Monkey: Tamarin: Red-handed tamarin
Sanguinus m. midas
Although this species is classed as ‘least concern” by the IUCN there has been a noted decline in recent years of numbers in rainforest habitat due to deforestation.
The majority of their diet is fruits, green plants, and insects but they also enjoy reptiles, small rodents, eggs and tree sap making them omnivores.
Rainforest, savannah forest and white-sand forests in Brazil, Guyana, French Guiana, Suriname, and Venezuela.
These primates live in troops of 4 -16 in the wild, with the oldest female being in charge. They are active during the day, preferring to stay up in the trees.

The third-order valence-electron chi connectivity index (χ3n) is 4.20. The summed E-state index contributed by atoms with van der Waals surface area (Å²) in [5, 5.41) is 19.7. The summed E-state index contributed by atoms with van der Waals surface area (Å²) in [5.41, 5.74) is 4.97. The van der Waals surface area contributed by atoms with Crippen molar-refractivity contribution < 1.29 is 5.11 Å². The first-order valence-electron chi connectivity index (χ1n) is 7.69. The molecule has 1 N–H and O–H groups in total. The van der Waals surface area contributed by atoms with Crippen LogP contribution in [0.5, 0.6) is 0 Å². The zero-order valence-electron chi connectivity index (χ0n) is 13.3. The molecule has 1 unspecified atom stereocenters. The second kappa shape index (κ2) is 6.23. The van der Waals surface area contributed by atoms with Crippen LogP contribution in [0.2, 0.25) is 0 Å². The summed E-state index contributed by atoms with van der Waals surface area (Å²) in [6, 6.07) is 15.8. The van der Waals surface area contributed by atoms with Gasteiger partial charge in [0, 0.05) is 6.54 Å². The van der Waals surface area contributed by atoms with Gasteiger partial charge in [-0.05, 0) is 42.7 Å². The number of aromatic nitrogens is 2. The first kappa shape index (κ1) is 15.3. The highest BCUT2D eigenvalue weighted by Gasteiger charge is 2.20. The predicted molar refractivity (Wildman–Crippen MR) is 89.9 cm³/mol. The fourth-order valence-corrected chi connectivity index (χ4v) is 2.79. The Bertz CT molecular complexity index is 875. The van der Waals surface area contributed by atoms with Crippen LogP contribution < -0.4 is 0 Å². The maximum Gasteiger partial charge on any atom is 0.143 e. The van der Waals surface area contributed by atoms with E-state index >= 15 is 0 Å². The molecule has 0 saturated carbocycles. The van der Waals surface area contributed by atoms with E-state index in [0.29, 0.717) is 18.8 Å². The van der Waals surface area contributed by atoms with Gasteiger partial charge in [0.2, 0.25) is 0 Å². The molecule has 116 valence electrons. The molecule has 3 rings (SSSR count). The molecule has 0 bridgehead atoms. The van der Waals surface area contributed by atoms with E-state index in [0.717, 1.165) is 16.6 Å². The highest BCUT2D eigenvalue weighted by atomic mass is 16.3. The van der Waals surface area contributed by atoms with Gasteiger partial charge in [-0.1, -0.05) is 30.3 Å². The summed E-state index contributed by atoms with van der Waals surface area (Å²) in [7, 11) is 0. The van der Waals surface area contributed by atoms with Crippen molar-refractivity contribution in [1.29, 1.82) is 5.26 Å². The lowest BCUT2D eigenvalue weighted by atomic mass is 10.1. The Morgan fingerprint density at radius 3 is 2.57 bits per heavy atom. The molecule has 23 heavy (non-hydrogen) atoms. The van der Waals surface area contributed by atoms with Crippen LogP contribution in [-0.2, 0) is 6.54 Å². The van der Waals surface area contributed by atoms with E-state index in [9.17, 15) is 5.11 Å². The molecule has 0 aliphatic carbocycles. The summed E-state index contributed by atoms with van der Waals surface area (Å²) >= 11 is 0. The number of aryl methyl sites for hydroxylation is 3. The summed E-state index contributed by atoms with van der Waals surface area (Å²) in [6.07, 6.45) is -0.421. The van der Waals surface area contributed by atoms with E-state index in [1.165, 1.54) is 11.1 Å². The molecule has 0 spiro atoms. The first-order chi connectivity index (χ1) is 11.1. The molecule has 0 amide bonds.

Breeding usually occurs between April and July and after and gestation of four to five months often results in twins.
These primates love climbing and jumping! They spend most of their time in trees but when needed can jump over 60 feet to the ground!
At The Zoo
Our “Midas monkeys” have been separated into males and females to prevent any more breeding (2015 studbook requirement). You can watch them in their outside exhibits catching any flying insects that venture too close!